Kingfisher – 2021 winter

Alcedo atthis – Glas y dorlan – breeding resident

Kingfishers often drift towards the coast in winter, often spending the season on the estuaries before moving back upstream to breeding areas. This movement was more marked when winters were colder and ponds more likely to be frozen over, forcing birds to move in search of food.

Distribution

This map was produced by the West Wales Biodiversity Information Centre using data collected between November and February for the BTO Atlas 2007-11, with additional data collected in 2011-12 winter to fill gaps in coverage.

Best places to see kingfishers in winter:

  • Bosherston Lily Ponds
  • Nevern Estuary
  • Teifi Marshes Reserve
  • Pembroke Millponds

Wetland Bird Survey

The slightly higher numbers seen on WeBS sites in 1995-96, 2009-10 and 2010-2011 probably reflect the colder winters in those years.

Data for June and July are collected by Jane Hodges during the annual surveillance of summer shelduck populations on the Cleddau Estuary complex. There are no counts in August. The September to March data is collected from sites across Pembrokeshire (including the Teifi Estuary) for the BTO Wetland Bird Survey.

These graphs will be updated as more data comes in.


Pattern of occurrence

Cumulative number of records per week in Pembrokeshire since 2000, taken from BirdTrack. Birds are more widespread during the autumn dispersal period, and also in winter when there are fewer leaves on the trees.


Annie Haycock (BBS & WeBS local organiser)

HODGES J E. (2010-2020) Daugleddau Estuary and Milford Haven Waterway: annual surveillance of summer shelduck populations. Reports to the Milford Haven Waterway Environmental Surveillance Group.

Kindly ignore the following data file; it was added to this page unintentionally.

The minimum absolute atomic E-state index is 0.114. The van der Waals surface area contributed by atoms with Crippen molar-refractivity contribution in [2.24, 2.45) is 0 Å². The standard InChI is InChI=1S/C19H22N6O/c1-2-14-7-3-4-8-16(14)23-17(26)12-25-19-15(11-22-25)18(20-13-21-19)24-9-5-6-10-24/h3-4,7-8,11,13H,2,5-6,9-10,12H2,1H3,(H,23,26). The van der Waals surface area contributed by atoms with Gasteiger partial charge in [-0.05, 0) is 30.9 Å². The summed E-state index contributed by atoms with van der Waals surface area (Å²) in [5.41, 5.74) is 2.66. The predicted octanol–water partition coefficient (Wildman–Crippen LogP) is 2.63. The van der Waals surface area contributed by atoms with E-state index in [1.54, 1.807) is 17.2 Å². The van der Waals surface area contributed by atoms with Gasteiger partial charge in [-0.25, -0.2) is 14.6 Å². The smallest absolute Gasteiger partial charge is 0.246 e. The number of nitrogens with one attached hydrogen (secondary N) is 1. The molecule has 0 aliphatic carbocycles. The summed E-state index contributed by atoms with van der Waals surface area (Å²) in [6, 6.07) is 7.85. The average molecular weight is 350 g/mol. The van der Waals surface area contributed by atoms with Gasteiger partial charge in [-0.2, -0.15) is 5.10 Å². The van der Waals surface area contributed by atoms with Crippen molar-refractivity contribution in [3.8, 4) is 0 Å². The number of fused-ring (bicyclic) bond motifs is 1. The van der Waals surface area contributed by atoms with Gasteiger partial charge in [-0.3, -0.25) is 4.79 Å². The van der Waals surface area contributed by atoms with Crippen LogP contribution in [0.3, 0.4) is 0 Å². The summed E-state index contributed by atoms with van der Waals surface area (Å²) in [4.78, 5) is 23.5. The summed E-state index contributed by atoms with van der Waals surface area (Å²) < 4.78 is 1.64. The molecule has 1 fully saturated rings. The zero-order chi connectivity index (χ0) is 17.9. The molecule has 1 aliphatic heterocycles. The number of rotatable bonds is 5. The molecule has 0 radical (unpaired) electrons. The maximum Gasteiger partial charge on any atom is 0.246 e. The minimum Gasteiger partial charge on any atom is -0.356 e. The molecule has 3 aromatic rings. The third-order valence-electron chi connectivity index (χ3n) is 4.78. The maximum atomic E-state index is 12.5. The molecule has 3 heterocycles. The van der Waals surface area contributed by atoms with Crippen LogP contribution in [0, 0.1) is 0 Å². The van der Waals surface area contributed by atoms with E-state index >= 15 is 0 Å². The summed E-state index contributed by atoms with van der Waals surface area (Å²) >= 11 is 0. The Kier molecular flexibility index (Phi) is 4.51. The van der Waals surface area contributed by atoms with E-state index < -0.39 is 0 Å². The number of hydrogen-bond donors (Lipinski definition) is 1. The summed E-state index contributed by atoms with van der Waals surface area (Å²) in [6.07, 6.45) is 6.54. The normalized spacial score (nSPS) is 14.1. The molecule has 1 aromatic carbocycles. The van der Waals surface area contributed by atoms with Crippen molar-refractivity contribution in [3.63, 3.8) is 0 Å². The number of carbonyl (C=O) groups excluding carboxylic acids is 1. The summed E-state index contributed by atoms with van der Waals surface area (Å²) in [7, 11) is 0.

More about the Kingfisher in Pembrokeshire

Kingfisher – 2003-07 breeding

Alcedo atthis – Glas y dorlan – breeding resident

Comparison with previous tetrad atlas:

1984-882003-07
Confirmed breeding119
Probable breeding58
Possible breeding3115
Total tetrads occupied47 (of 478)32 (of 490)
% of tetrads occupied9.8%6.5%

The confirmed and probable breeding records total 16 for both the 1984 – 88 and the 2003-07 surveys. The estimated 50 breeding pairs during the former survey was based on these registrations, so there has probably been no change since. However there was almost a 50% reduction in the possible breeding category, that is to say birds seen in apparently suitable habitat during the nesting season. Why this is so has not been resolved. Kingfishers can suffer increased mortality during cold spells but no such weather occurred during the review period. Pollution incidents may affect fish stocks and therefore Kingfishers, but in general water quality has improved post the 1980’s and no such effect was experienced in the core breeding area. The most likely explanation seems to be under-recording, for bright and colourful as Kingfishers are, they can be elusive and easily overlooked.

Graham Rees. Pembrokeshire County Bird Recorder 1981-2007

Records extracted from the Pembrokeshire Bird Reports, which may contain more detail than shown here.

More about the Kingfisher in Pembrokeshire

Kingfisher – 1994

Alcedo atthis – Glas y dorlan – breeding resident

Map produced by the West Wales Biodiversity Information Centre
1984-88
Confirmed breeding11
Probable breeding5
Possible breeding31
Total tetrads occupied47 (of 478)
% of tetrads occupied9.8%

There has probably been little change in the status of the Kingfisher in Pembrokeshire since the time of Mathew (1894), who described it as a common resident, and Lockley et al. (1949), who simply stated that it was resident. The Breeding Birds Survey of 1984-1988 found about 50 pairs along the streams and rivers and on the larger ponds (see map), but it is probable that some were missed in the east of the county; they used to breed on the river above Solva but have not been known to do so for the past seven years.

Kingfishers wander to the coast outside the breeding season, particularly to the estuaries, and are regularly seen at Newport and various parts of the Cleddau. They have occasionally reached the offshore islands of Skomer, Skokholm and Grassholm.